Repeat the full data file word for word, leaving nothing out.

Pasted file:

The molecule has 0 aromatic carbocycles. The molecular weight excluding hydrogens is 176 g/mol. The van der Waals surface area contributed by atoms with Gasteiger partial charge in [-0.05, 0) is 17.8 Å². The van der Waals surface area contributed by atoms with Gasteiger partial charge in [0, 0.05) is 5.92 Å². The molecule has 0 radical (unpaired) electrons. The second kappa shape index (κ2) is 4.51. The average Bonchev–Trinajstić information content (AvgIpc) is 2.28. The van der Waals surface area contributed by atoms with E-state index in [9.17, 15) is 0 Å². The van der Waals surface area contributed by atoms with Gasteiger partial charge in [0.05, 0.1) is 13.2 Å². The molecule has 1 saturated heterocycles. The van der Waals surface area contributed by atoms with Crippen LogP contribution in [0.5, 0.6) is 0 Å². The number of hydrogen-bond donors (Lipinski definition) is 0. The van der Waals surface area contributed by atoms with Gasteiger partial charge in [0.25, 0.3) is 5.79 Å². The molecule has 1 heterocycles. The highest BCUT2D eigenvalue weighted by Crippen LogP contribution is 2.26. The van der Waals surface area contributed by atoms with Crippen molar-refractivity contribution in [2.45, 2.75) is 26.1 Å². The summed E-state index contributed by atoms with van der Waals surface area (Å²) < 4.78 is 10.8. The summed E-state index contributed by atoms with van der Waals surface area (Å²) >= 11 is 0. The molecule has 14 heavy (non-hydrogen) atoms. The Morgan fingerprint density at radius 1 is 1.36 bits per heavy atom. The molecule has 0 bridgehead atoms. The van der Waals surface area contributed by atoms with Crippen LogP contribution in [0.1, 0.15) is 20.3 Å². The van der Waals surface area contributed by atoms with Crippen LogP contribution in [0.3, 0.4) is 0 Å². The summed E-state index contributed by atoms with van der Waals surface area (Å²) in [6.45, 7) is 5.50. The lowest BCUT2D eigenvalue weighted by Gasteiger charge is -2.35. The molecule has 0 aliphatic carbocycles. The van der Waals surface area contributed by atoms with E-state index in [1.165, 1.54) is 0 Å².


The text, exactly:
The molecule has 0 aromatic carbocycles. The molecular weight excluding hydrogens is 176 g/mol. The van der Waals surface area contributed by atoms with Gasteiger partial charge in [-0.05, 0) is 17.8 Å². The van der Waals surface area contributed by atoms with Gasteiger partial charge in [0, 0.05) is 5.92 Å². The molecule has 0 radical (unpaired) electrons. The second kappa shape index (κ2) is 4.51. The average Bonchev–Trinajstić information content (AvgIpc) is 2.28. The van der Waals surface area contributed by atoms with E-state index in [9.17, 15) is 0 Å². The van der Waals surface area contributed by atoms with Gasteiger partial charge in [0.05, 0.1) is 13.2 Å². The molecule has 1 saturated heterocycles. The van der Waals surface area contributed by atoms with Crippen LogP contribution in [0.5, 0.6) is 0 Å². The number of hydrogen-bond donors (Lipinski definition) is 0. The van der Waals surface area contributed by atoms with Gasteiger partial charge in [0.25, 0.3) is 5.79 Å². The molecule has 1 heterocycles. The highest BCUT2D eigenvalue weighted by Crippen LogP contribution is 2.26. The van der Waals surface area contributed by atoms with Crippen molar-refractivity contribution in [2.45, 2.75) is 26.1 Å². The summed E-state index contributed by atoms with van der Waals surface area (Å²) < 4.78 is 10.8. The summed E-state index contributed by atoms with van der Waals surface area (Å²) >= 11 is 0. The molecule has 14 heavy (non-hydrogen) atoms. The Morgan fingerprint density at radius 1 is 1.36 bits per heavy atom. The molecule has 0 bridgehead atoms. The van der Waals surface area contributed by atoms with Crippen LogP contribution in [0.1, 0.15) is 20.3 Å². The van der Waals surface area contributed by atoms with Crippen LogP contribution in [0.3, 0.4) is 0 Å². The summed E-state index contributed by atoms with van der Waals surface area (Å²) in [6.45, 7) is 5.50. The lowest BCUT2D eigenvalue weighted by Gasteiger charge is -2.35. The molecule has 0 aliphatic carbocycles. The van der Waals surface area contributed by atoms with E-state index in [1.165, 1.54) is 0 Å².